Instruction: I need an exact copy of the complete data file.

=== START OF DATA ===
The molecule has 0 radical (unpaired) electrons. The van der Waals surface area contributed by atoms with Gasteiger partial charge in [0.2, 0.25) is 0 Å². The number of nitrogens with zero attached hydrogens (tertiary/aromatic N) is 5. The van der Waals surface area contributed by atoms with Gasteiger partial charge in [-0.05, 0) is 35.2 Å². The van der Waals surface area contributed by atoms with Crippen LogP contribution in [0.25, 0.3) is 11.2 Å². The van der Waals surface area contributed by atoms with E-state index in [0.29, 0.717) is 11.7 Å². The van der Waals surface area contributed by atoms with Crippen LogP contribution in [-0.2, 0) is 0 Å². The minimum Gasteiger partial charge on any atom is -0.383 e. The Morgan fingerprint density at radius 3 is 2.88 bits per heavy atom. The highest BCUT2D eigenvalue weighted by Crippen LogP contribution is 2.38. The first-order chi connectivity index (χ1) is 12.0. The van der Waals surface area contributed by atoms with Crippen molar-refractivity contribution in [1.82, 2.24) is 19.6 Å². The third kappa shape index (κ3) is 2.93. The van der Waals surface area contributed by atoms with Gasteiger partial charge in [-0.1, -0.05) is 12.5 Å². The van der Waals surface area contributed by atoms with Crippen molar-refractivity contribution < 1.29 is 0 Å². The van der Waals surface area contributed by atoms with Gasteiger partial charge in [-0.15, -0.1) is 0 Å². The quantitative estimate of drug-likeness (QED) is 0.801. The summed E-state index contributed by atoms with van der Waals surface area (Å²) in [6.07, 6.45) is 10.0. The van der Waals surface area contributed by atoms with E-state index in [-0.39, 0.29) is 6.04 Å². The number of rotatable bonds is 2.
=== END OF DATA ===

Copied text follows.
The molecule has 0 radical (unpaired) electrons. The van der Waals surface area contributed by atoms with Gasteiger partial charge in [0.2, 0.25) is 0 Å². The number of nitrogens with zero attached hydrogens (tertiary/aromatic N) is 5. The van der Waals surface area contributed by atoms with Gasteiger partial charge in [-0.05, 0) is 35.2 Å². The van der Waals surface area contributed by atoms with Crippen LogP contribution in [0.25, 0.3) is 11.2 Å². The van der Waals surface area contributed by atoms with E-state index in [0.29, 0.717) is 11.7 Å². The van der Waals surface area contributed by atoms with Crippen LogP contribution in [-0.2, 0) is 0 Å². The minimum Gasteiger partial charge on any atom is -0.383 e. The Morgan fingerprint density at radius 3 is 2.88 bits per heavy atom. The highest BCUT2D eigenvalue weighted by Crippen LogP contribution is 2.38. The first-order chi connectivity index (χ1) is 12.0. The van der Waals surface area contributed by atoms with Crippen molar-refractivity contribution in [1.82, 2.24) is 19.6 Å². The third kappa shape index (κ3) is 2.93. The van der Waals surface area contributed by atoms with Gasteiger partial charge in [-0.1, -0.05) is 12.5 Å². The van der Waals surface area contributed by atoms with Crippen molar-refractivity contribution < 1.29 is 0 Å². The van der Waals surface area contributed by atoms with Gasteiger partial charge in [-0.15, -0.1) is 0 Å². The quantitative estimate of drug-likeness (QED) is 0.801. The summed E-state index contributed by atoms with van der Waals surface area (Å²) in [6.07, 6.45) is 10.0. The van der Waals surface area contributed by atoms with E-state index in [-0.39, 0.29) is 6.04 Å². The number of rotatable bonds is 2.